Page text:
Michelle Rafferty at OUPblog has a post on "Why the Trenta?" (1/24/2011), which includes this interesting Google Chat exchange with her friend Gabe, who "specializes in buying and selling unroasted green coffee from all over the world and loves discussing anything and everything related to coffee":
Me: So you work in coffee. What do you think of this whole Trenta thing?
Gabe: Honestly, this is about McDonald’s. They are very successful with their iced coffee and Sbucks is trying to compete. […] They have already lost a lot of customers to McDonalds/ McCafe due to quality and price. McDonalds has better coffee.
Me: Whoa, really?
Gabe: Yeah, McDs has won numerous blind tasting competitions and they have cheaper prices.
So I think that this is an appropriate time to bring back a comment by Stefano Taschini on an earlier LL post about names for coffee sizes ("Latte Lingo: Raising a pint at Starbucks", 11/30/2004):
I believe there must have been a small mistype: technically, a warm liquid that you ingest in quantities exceeding half a liter is "stock" not "coffee".
That was in reference to the "venti" (591 ml.) size, which is a bit more than an (British Imperial) pint (568 ml.). The trenta will be used only for iced coffee and other cold drinks, and at 916 ml. is almost but not quite a (U.S. Customary) quart (946 ml.).
Nor can I resist reprinting Dave Barry's opinions on names for coffee sizes borrowed from Romance languages:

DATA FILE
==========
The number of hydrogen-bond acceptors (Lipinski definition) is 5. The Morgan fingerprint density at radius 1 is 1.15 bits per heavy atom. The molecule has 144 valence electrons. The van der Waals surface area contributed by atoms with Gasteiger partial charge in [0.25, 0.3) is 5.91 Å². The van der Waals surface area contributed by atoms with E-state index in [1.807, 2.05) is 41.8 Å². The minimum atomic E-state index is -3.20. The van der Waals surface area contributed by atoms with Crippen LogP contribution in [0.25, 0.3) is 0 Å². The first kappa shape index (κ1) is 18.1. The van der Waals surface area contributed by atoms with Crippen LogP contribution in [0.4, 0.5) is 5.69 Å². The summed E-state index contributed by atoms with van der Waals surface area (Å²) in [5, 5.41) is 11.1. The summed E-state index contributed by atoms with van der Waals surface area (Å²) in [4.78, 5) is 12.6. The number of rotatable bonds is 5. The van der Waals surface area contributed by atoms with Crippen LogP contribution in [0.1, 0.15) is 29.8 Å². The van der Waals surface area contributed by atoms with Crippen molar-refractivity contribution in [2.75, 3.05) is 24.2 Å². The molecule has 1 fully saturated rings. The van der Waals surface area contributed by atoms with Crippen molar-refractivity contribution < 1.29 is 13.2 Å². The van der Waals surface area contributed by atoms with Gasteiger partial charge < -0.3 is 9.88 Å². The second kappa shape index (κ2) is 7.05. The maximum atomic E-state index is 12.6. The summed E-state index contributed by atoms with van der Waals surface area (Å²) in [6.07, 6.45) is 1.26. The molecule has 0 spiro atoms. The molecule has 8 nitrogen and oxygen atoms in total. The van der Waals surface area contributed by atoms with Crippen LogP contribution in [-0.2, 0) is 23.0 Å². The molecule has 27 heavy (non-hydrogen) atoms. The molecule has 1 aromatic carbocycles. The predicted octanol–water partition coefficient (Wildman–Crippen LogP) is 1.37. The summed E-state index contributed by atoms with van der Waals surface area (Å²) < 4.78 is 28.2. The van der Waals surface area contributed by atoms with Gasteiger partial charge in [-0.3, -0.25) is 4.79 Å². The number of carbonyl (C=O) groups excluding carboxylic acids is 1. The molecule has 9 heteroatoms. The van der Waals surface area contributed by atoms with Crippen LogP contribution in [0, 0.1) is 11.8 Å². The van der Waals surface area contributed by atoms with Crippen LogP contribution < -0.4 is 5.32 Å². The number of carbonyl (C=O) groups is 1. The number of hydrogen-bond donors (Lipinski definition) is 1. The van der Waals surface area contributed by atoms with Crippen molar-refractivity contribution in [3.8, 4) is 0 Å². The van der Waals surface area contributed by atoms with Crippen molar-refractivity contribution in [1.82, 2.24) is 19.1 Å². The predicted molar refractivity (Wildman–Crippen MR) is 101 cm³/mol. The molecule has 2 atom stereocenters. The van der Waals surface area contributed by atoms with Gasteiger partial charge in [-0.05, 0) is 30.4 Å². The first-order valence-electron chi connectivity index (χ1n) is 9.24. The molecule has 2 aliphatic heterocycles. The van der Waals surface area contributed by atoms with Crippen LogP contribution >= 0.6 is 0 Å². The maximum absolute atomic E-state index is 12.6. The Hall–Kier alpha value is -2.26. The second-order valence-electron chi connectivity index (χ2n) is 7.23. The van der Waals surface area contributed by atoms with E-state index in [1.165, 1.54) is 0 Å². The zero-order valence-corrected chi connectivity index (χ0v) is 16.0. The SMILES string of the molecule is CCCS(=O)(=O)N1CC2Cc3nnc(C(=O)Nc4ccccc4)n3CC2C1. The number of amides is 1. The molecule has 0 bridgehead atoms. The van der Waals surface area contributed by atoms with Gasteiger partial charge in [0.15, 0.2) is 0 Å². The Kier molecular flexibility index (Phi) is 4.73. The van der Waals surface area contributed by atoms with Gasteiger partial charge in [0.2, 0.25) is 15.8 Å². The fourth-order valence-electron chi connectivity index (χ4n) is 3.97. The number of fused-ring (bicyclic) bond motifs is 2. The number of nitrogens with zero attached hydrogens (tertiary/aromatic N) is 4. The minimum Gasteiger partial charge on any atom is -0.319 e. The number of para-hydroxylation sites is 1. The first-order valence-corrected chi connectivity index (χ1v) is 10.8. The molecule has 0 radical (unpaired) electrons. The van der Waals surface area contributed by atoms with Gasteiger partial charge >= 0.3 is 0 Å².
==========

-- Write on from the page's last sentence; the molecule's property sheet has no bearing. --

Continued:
We begin today with a disturbing escalation in the trend of coffee retailers giving stupid names to cup sizes. As you know, this trend began several years ago when Starbucks (motto: "There's one opening right now in your basement") decided to call its cup sizes "Tall" (meaning "not tall," or "small"), "Grande" (meaning "medium") and "Venti" (meaning, for all we know, "weasel snot"). Unfortunately, we consumers, like moron sheep, started actually USING these names. Why? If Starbucks decided to call its toilets "AquaSwooshies," would we go along with THAT? Yes! Baaa!
Recently, at the Dallas-Fort Worth International Airport and Death March, Mister Language Person noticed that a Starbuck's competitor, Seattle's Best Coffee (which also uses "Tall" for small and "Grande" for medium) is calling ITS large cup size — get ready — "Grande Supremo." Yes. And as Mister Language Person watched in horror, many customers — seemingly intelligent, briefcase-toting adults — actually used this term, as in, "I'll take a Grande Supremo."
Listen, people: You should never, ever have to utter the words "Grande Supremo" unless you are addressing a tribal warlord who is holding you captive and threatening to burn you at the stake. JUST SAY YOU WANT A LARGE COFFEE, PEOPLE. Because if we let the coffee people get away with this, they're not going to stop, and some day, just to get a lousy cup of coffee, you'll hear yourself saying, "I'll have a Mega Grandissimaximo Giganto de Humongo-Rama-Lama-Ding-Dong decaf." And then you will ask for the key to the AquaSwooshie. And when THAT happens, people, the terrorists will have won.
Note however that 7-Eleven has long since blazed a trail into the land of extraordinary drink sizes with the "Big Gulp" series, with a 32-oz. basic "Big Gulp", and other sizes as follows:
20 US fl oz (0.59 l) Gulp
44 US fl oz (1.3 l) or 1.2 l (41 US fl oz) (depending on region) Super Big Gulp
64 US fl oz (1.9 l) Double Gulp
128 US fl oz (3.8 l) Team Gulp
Note that except for "super" and "double", these are all Anglo-Saxon morphemes.
I haven't been able to find any recent information about McDonald's range of drink sizes, or their current size nomenclature — thus this page gives only one size per beverage type. But traditionally, they used small, medium, and large, with other names like "child" for something smaller than small, and "summer" for something larger than large.